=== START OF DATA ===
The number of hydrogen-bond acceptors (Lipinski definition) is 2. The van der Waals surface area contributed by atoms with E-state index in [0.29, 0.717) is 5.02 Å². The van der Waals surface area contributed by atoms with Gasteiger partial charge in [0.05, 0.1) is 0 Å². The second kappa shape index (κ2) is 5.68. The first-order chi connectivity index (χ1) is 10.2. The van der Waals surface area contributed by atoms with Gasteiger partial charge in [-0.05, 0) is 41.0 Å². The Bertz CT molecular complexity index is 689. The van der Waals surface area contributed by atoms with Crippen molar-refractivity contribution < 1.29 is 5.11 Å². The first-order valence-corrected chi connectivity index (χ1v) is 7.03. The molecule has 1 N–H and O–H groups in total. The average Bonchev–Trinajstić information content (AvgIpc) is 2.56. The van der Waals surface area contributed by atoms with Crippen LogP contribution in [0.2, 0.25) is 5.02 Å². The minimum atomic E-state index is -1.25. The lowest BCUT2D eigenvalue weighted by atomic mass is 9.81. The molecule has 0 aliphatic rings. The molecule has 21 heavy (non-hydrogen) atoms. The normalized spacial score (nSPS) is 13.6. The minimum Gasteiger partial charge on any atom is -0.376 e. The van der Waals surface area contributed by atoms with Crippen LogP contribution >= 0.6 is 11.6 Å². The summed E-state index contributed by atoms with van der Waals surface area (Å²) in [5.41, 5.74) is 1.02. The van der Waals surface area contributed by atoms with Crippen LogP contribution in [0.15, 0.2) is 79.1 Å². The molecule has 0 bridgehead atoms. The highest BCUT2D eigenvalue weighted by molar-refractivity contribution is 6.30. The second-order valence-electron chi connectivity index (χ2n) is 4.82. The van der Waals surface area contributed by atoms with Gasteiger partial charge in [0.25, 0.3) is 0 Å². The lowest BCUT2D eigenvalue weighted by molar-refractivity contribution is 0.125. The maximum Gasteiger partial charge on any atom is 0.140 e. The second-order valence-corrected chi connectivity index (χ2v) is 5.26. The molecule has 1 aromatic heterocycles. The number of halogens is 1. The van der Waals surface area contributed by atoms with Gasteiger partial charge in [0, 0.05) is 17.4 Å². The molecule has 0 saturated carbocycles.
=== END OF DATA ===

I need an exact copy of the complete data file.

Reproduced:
The number of hydrogen-bond acceptors (Lipinski definition) is 2. The van der Waals surface area contributed by atoms with E-state index in [0.29, 0.717) is 5.02 Å². The van der Waals surface area contributed by atoms with Gasteiger partial charge in [0.05, 0.1) is 0 Å². The second kappa shape index (κ2) is 5.68. The first-order chi connectivity index (χ1) is 10.2. The van der Waals surface area contributed by atoms with Gasteiger partial charge in [-0.05, 0) is 41.0 Å². The Bertz CT molecular complexity index is 689. The van der Waals surface area contributed by atoms with Crippen molar-refractivity contribution < 1.29 is 5.11 Å². The first-order valence-corrected chi connectivity index (χ1v) is 7.03. The molecule has 1 N–H and O–H groups in total. The average Bonchev–Trinajstić information content (AvgIpc) is 2.56. The van der Waals surface area contributed by atoms with Crippen LogP contribution in [0.2, 0.25) is 5.02 Å². The minimum atomic E-state index is -1.25. The lowest BCUT2D eigenvalue weighted by atomic mass is 9.81. The molecule has 0 aliphatic rings. The molecule has 21 heavy (non-hydrogen) atoms. The normalized spacial score (nSPS) is 13.6. The minimum Gasteiger partial charge on any atom is -0.376 e. The van der Waals surface area contributed by atoms with Crippen LogP contribution >= 0.6 is 11.6 Å². The summed E-state index contributed by atoms with van der Waals surface area (Å²) in [5.41, 5.74) is 1.02. The van der Waals surface area contributed by atoms with Crippen LogP contribution in [0.15, 0.2) is 79.1 Å². The molecule has 0 bridgehead atoms. The highest BCUT2D eigenvalue weighted by molar-refractivity contribution is 6.30. The second-order valence-electron chi connectivity index (χ2n) is 4.82. The van der Waals surface area contributed by atoms with Gasteiger partial charge in [0.25, 0.3) is 0 Å². The lowest BCUT2D eigenvalue weighted by molar-refractivity contribution is 0.125. The maximum Gasteiger partial charge on any atom is 0.140 e. The second-order valence-corrected chi connectivity index (χ2v) is 5.26. The molecule has 1 aromatic heterocycles. The number of halogens is 1. The van der Waals surface area contributed by atoms with Gasteiger partial charge in [0, 0.05) is 17.4 Å². The molecule has 0 saturated carbocycles.